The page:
IAV turns to metal Additive Manufacturing for engine test parts
April 17, 2018
Engineering services specialist IAV Automotive Engineering, headquartered in Berlin, Germany, states that it is using metal additively manufactured parts to shorten its engine development timelines, according to an interview with Automotive Engineering during the WCX™18: SAE World Congress Experience.
In the interview, IAV stated that it has recently begun additively manufacturing pistons for engine research and development purposes, for customers involved with commercial vehicle diesel engines and passenger vehicle gasoline engines. The company has also produced cylinder heads for an advanced thermal management system.
“A 3D printed part is a very fast way to get a new piece to the test stand, so you can compare and analyse variations in part geometry,” stated Robert Dolan, Director of Commercial Vehicle and Government Programs for IAV. He explained that, “the 3D printed pistons enable us to achieve internal geometries that you can’t get through traditional manufacturing methods.”
One example is an AM piston designed for a gasoline engine, which features an internal honeycomb structure beneath the dome area of the part. “It provides the strength needed to tolerate the cylinder pressure, and it incorporates cooling features,” Dolan explained.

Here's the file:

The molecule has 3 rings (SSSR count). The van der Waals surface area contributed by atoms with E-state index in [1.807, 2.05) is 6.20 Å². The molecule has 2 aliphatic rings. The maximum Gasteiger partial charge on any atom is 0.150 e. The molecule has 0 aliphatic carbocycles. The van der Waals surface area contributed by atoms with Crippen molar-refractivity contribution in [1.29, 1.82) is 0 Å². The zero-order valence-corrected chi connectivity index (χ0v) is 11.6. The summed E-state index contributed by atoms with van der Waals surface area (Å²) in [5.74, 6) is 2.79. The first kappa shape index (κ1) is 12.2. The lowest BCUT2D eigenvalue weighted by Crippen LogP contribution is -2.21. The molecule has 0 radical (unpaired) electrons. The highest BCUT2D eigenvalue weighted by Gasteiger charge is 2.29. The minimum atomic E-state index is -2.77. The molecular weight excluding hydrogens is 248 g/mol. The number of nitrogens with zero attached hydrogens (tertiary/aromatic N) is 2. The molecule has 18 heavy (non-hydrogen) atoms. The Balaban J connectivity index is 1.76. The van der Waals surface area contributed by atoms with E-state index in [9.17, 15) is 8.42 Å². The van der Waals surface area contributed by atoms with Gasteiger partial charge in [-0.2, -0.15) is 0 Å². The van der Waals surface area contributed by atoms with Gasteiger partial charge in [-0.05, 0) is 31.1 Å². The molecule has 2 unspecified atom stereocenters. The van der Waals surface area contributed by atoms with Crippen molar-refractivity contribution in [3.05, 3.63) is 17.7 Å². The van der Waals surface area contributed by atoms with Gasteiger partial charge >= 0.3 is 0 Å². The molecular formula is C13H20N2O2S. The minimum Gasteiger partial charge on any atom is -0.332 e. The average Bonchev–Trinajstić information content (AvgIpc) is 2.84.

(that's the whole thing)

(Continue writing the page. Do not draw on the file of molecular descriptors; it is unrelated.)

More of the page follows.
IAV stated that its metal additively manufactured pistons can weigh up to 25% less than pistons produced using conventional manufacturing methods. The company also noted that it is investigating production methods for AM parts. “It’s likely to happen much sooner with a lower-volume, high-content piston for a diesel engine commercial vehicle before it would happen for a passenger vehicle,” Dolan stated. “And that’s because the boundary conditions are so much more severe with a diesel engine piston.”
While production scale use of AM is still under investigation, Dolan stated that the technology has proven itself a valuable solution for testing applications. “Just put yourself in the middle of an internal combustion engine development programme,” he commented. “It’s expensive to operate an engine in a specific test cell, so when you decide that you want to change this or that based on the results, being able to get a 3D printed piston into the test cell in just a day or two days versus several weeks is very appealing.”